That the Sse flowed backwards, is a hazard and a natural phenomenon. It happens that rivers revert in their course, for streams at times change their channels, or take a new course, which is the same as flowing backwards . Therefore the flowing backwards of the Sse cannot be looked upon as a prodigy.
p2.253 Some records extolling the virtue of a prince of Wei, relate that his kindness was not only bestowed upon scholars, but that it even embraced birds and beasts. Once he was dining with some guests, when a hawk pounced upon a pigeon. The latter escaped under the prince’s table, but the hawk pursued and killed it before his eyes. The prince was shocked, and called upon his men to spread nets everywhere. Several dozen hawks were caught. The prince charged them with the crime of having hit a pigeon. The one hawk which had done it bowed its head, and did not dare to look up. Upon this, the prince killed it. The world, by way of glorification, says that the prince revenged a pigeon, but that is idle talk.
A hawk is a creature whose feelings are other, and whose speech is different from ours. A sage would not be able to induce birds and animals to a moral conduct. Who is this prince, that he could cause a hawk to bow its head and accuse itself ? Such birds as hawks are counted by thousands, how could one single hawk, which, having previously hit upon a pigeon, had flown away, be caught again ?
If it bowed its head and acknowledged its guilt, it must have been a sage bird. Understanding the words of the prince, it must have known his ways as well, and knowing his ways, it would not have pounced upon a pigeon in his presence.
Even men cannot mend their faults. Birds differ from men ; to pretend that they can repent, is a prejudice of common people and a misapprehension of the real nature of the various classes of creatures.
Perhaps the prince really caught the hawk. Expecting that some one would get hold of its head, it violently turned its neck aside, which caused it such pain, that it inclined its head, and therefore could not look up. Since the prince was a kind and just man, people, by saying that the hawk admitted its guilt, meant to belaud him. In the course of conversation many empty compliments are made, and real deserts usually are embellished by all sorts of fictions.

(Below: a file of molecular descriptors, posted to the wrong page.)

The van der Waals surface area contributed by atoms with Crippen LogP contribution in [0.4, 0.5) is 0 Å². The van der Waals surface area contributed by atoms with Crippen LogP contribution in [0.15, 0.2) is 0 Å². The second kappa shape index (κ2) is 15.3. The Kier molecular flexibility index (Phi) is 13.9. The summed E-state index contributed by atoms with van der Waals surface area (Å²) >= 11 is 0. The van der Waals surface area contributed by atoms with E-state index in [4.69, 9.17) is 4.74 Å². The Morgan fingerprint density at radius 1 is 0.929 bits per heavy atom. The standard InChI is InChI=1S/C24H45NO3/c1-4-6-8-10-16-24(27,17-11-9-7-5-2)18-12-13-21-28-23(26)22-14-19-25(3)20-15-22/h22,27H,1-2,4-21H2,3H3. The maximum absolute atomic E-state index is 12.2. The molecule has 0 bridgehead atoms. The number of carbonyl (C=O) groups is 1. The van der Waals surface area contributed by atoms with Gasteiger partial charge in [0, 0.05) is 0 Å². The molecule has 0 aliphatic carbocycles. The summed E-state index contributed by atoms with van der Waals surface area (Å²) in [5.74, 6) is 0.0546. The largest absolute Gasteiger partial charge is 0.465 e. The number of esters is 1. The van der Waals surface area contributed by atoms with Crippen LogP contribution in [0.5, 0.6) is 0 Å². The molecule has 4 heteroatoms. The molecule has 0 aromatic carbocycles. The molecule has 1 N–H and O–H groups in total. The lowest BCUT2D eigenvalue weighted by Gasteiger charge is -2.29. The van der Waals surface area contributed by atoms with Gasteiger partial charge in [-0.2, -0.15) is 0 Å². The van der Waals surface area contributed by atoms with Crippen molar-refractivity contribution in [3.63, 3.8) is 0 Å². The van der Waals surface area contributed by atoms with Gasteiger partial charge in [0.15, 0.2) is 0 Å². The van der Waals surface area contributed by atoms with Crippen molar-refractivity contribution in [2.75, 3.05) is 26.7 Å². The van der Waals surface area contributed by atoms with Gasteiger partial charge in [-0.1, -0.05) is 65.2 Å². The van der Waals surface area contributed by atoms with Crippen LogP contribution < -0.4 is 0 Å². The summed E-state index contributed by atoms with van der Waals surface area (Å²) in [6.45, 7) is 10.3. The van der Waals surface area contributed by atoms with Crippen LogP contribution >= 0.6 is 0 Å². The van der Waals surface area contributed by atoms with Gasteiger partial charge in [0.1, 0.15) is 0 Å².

It has been recorded that Duke Huan of Ch‘i1 married his seven cousins. That cannot be true, for it would be incest and a violation of the laws of consanguinity 2. It is the nature of birds p2.254 and beasts not to take heed of the relation between ascendants and descendants, therefore they mix, unconscious of the laws of relationship. Duke Huan united all the feudal princes and set the empire right, guiding the masses with virtue, and ruling them with authority. For this reason the lords followed him, and nobody dared to disobey. This would not have been the case, if his private life had been so flagitious, that he imitated the instincts of beasts and birds.
He prevailed upon the princes to do homage to the royal house, for it was distasteful to him that the king should be deprived of his power, and his subjects disrespectful to him. If before the world he resented a want of decorum so much, how could he degrade himself at home by such utter disregard of propriety ? If there had been such a discrepancy between his public and his private life, he would never have distinguished himself or won any influence 3.
As to the depravity of Chieh and Chou, they are not charged with incestuous intercourse with their kin. Sober-minded critics are of opinion that the wickedness of Chieh and Chou was less than that of doomed Ch‘in, and that the crimes of doomed Ch‘in fell short of those of Wang Mang. Incest has never been laid at their charge. Had Duke Huan married his seven cousins, his viciousness would have left behind that of Chieh and Chou and be worse than that of Ch‘in and Wang Mang.
The Ch‘un-ch‘iu commends the smallest merit and condemns the slightest wrong. For what reason then did it not condemn the great crime of Duke Huan ? WênChiang of Lu was a sister to Duke Hsiang of Ch‘i, who had intercourse with her, for we read in the Ch‘un-ch‘iu under the second year of Duke Chuang :
[« In winter, the (deceased duke’s) wife, the Lady Chiang, had a meeting with the marquis of Chi in Kao.] 1
Why was the Ch‘un-ch‘iu so hard upon Duke Hsiang, recording his lewdness, and why so lenient to Duke Huan, concealing his crime and having no word of reproof for it ? Should the passage have been lost in the Classic, wherefore do the commentators, Tso Ch‘iu Ming, Kung Yang, and KuLiang all hush it up ?
The fault of Duke Huan consisted in his too great condescension towards the ladies of his harem. Six concubines enjoyed his special p2.255 favour, and five princes contended to become his heirs 2. Ch‘i was thrown into confusion, and, when the duke died, it was not until three months later that his death was officially announced 3. People hearing of these six favourites, and that no distinction was made between the sons of his wife and his concubines, then said that he misbehaved himself with his seven cousins.
There is a notice in some books to the effect that Duke Huan of Ch‘i carried his wife, when he received the feudal princes in audience. This would show that the duke’s lust reached the last degree of indecency. If Duke Huan carried his wife on his back at great audience, how could he have outdone this feat at the wildest Bacchanal ?